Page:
Mathieu Jacomy and Anders Munk, TANT Lab & Public Data Lab
6 minutes read
Gephisto is Gephi in one click. You give it network data, and it gives you a visualization. No settings. No skills needed. The dream! With a twist.
Gephisto produces visualizations such as the one above. It exists as a website, and you can just try it below. It includes test networks, you don’t even need one. Do it! Try it, and come back here. Then we talk about it.
Blog post by By Emillie de Keulenaar, Francisco Kerche, Giulia Tucci, Janna Joceli Omena and Thais Lobo [alphabetical order].
Brazilian political bots have been active since 2014 to influence elections through the creation and maintenance of fake profiles across social media platforms. In 2017, bots’ influence and forms of interference gained a new status with the emergence of “bot factories” acting in support of Jair Bolsonaro’s election and presidency. What we call bolsobots are inauthentic social media accounts created to consistently support Bolsonaro’s political agenda over the years, namely Bolsonaro as a political candidate, President, and avatar of a conservative and militaristic vision of Brazilian history, where social discipline, Christian values and a strong but economically liberal state aim to uproot the decadent influence of “socialism” (Messenberg, 2019).From viralising or spreading hashtags to establishing target audiences with pro-Bolsonaro “slogan accounts” with a strong, visual presence, these bots have also been tied to documented disinformation campaigns (Lobo & Carvalho, 2018; Militão & Rebello, 2019; Santini, Salles, & Tucci, 2021). Despite the efforts of social media platforms, including Whatsapp and Telegram, to restrict their more or less coordinated inauthentic activities (Euronews, 2021), bolsobots still exist and actively adapt to online cultures.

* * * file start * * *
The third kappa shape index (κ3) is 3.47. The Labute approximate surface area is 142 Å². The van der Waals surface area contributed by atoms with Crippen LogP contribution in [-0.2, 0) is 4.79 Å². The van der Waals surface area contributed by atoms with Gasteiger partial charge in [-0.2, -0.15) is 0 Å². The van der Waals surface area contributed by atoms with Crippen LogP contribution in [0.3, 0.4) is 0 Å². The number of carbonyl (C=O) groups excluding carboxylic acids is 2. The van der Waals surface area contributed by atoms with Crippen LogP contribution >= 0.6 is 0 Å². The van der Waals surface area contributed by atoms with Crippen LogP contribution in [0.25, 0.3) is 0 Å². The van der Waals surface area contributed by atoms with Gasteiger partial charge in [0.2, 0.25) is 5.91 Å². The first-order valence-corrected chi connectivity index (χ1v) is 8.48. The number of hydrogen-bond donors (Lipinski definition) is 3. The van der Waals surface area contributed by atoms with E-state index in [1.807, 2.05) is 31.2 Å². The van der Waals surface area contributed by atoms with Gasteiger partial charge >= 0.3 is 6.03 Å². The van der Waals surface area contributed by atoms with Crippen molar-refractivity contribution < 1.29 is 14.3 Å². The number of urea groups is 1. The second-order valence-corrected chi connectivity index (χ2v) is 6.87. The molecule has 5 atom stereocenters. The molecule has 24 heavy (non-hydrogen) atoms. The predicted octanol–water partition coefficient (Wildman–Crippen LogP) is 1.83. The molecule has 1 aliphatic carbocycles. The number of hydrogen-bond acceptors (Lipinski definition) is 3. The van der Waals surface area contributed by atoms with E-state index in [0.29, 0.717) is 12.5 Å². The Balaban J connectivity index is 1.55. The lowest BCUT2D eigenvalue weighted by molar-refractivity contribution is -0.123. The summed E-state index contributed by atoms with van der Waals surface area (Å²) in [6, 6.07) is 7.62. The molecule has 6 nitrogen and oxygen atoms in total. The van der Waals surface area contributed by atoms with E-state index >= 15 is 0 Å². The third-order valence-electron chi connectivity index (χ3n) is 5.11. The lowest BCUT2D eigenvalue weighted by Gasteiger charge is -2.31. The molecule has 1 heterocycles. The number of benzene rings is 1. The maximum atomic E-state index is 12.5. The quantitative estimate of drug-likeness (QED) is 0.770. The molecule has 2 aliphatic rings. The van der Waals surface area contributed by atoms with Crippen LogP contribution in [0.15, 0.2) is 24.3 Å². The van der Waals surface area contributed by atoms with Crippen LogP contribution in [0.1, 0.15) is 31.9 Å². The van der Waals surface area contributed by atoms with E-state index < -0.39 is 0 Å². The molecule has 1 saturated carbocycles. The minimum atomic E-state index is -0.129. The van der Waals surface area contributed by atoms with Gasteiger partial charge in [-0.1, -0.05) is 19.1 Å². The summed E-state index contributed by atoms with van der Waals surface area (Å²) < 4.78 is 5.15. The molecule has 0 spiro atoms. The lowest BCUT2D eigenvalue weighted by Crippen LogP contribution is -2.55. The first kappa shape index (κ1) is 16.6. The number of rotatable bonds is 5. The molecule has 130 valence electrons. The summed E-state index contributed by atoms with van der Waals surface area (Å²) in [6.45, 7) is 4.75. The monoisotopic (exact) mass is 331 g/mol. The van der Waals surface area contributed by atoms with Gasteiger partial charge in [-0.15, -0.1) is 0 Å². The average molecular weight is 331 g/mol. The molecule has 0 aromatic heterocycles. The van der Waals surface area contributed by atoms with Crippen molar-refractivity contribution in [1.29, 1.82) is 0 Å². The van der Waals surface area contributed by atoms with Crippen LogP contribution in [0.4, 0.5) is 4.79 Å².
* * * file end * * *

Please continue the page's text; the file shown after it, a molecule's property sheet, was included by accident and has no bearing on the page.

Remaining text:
Accounting for the upcoming Brazilian 2022 elections, the project Profiling Bolsobots Networks investigates the practices of pro- and anti- Bolsonaro bots across Instagram, Twitter and TikTok. It aims to empirically demonstrate how to capture the operation of bolsobot networks; the types of accounts that constitute bot ecologies; how (differently) bots behave and promote content; how bolsobots change over time and across platforms, pending to different cultures of authenticity; and, finally, how platform moderation policies may impact their activities over time. In doing so, the project will produce a series of research reports on “bolsobot” networks and digital methods recipes to further the understanding of bots’ presence and influence in the communication ecosystem.
We are (so far) a group of six scholars collaborating on this project: Janna Joceli Omena (Public Data Lab / iNOVA Media Lab / University of Warwick), Thais Lobo (Public Data Lab / King’s College London), Francisco Kerche (Universidade Federal do Rio de Janeiro), Giulia Tucci (Universidade Federal do Rio de Janeiro), Emillie de Keulenaar (OILab / University of Groningen) and Elias Bitencourt (Universidade do Estado da Bahia). Below are some of the preliminary outputs of the project.